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Disorders of Vulva

Where is the vulva?
How can I check for vulva problems?
How is a vulvar self-exam done?
What should I look for during a vulvar self-exam?
What are symptoms of vulvar problems?
What are yeast infections?
What is contact dermatitis?
What are the most common sexually transmitted diseases…
What is vulvodynia?
What is vulvar dystrophy?
What types of cancer occur in the vulva?
How is vulvar cancer diagnosed and treated?
How can I prevent vulvar problems?

Where is the vulva?

  • The outside of the female genital area is called the vulva.
  • The vulva is made up of two sets of lips. The outer lips are called the labia majora. The inner lips are called the labia minora.
  • The clitoris is located at the top of the inner lips (labia minora) and is the center of sexual pleasure for most women. The clitoris is partly covered by a fold of tissue called the hood.
  • The area between the anus and the vagina is called the perineum.
  • The vestibule (vaginal opening) is found within the inner lips. Both the vagina and the urethra open into the vestibule.
  • Inside the vestibule are the openings to the glands that are responsible for lubrication.

How can I check for vulvar problems?

  • You should examine your vulva just as you would examine your breasts or skin for changes. A vulvar self-exam should be done monthly. Any changes can signal a problem, such as early signs of cancer.

How is a vulvar self-exam done?

  • Always wash your hands before you begin.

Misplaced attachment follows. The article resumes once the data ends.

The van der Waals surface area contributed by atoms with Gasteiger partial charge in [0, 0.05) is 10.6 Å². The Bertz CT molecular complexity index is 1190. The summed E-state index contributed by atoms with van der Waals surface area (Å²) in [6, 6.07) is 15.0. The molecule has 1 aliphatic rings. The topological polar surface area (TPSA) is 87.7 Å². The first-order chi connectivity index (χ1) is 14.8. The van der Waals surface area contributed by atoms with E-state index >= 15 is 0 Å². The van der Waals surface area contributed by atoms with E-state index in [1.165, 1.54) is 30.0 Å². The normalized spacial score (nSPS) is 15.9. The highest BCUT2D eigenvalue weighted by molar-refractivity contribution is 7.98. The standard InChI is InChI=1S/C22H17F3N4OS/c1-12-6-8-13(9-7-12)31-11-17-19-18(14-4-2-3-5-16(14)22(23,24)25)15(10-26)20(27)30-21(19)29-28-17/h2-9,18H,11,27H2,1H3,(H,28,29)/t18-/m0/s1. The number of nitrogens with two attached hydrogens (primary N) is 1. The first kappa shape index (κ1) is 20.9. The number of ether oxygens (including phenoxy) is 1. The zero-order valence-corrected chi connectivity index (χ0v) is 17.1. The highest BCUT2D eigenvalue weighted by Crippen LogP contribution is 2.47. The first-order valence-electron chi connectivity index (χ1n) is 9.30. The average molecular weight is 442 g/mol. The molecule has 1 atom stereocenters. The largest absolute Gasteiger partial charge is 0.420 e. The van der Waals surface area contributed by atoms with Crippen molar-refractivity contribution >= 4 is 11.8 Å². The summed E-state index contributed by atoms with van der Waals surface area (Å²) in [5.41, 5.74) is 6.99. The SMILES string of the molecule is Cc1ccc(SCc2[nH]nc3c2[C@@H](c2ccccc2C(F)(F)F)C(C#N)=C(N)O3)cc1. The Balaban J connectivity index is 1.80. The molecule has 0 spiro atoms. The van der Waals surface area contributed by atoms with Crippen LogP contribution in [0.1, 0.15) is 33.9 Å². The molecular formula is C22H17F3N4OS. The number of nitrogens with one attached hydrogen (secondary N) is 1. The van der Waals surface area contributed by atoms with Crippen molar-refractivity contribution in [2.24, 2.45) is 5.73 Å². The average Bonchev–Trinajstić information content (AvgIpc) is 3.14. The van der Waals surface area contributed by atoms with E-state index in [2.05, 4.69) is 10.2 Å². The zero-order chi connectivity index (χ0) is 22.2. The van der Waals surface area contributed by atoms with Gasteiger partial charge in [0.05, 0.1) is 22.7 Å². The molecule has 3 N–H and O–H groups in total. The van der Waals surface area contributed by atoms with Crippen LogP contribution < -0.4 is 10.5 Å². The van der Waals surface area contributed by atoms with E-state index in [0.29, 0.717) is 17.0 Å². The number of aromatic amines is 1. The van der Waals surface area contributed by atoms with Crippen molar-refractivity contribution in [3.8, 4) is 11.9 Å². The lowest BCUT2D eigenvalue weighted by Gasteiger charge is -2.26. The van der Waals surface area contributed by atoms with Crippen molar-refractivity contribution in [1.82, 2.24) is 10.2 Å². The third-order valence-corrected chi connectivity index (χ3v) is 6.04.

• Sit or lie in a good, comfortable position near strong lighting with a hand mirror.
  • The goal is to find a position that allows you to clearly see the vulvar area, perineum, and anus.
  • Separate the outer lips of the vulva gently and look for any changes or signs of a problem.
  • Next, separate the inner lips and look for any changes in the area between them and at the entrance to the vagina.
  • Next, gently pull back the hood of the clitoris and examine the area underneath and the tip.
  • Make sure to also inspect the areas around the urethra, outside of the outer lips, and the anus.

What should I look for during a vulvar self-exam?

You should look for the following:

  • Redness
  • Bumps
  • Swelling
  • Dark or light spots
  • Blisters
  • Or any other changes.

What are symptoms of vulvar problems?

These symptoms may indicate vulvar problems:

  • Bleeding
  • Itching
  • Burning
  • Discomfort.

If a problem does occur, you are more likely to find it at an early stage if you perform regular self-exams.

What are yeast infections?

A yeast infection is a fungal infection of the vagina and tissues of the vulva that causes redness, irritation, discharge (whitish and clumpy), and intense itchiness. It may also burn when you urinate.

The most common type of vulvar infection is a yeast infection. A yeast infection may be diagnosed by taking a sample of the discharge to be examined under a microscope. Treatment includes good hygiene and antifungal drugs.

What is contact dermatitis?

Contact dermatitis is a red, itchy rash (in this case on the skin of the vulva) caused by direct contact with soaps, feminine hygiene products, etc.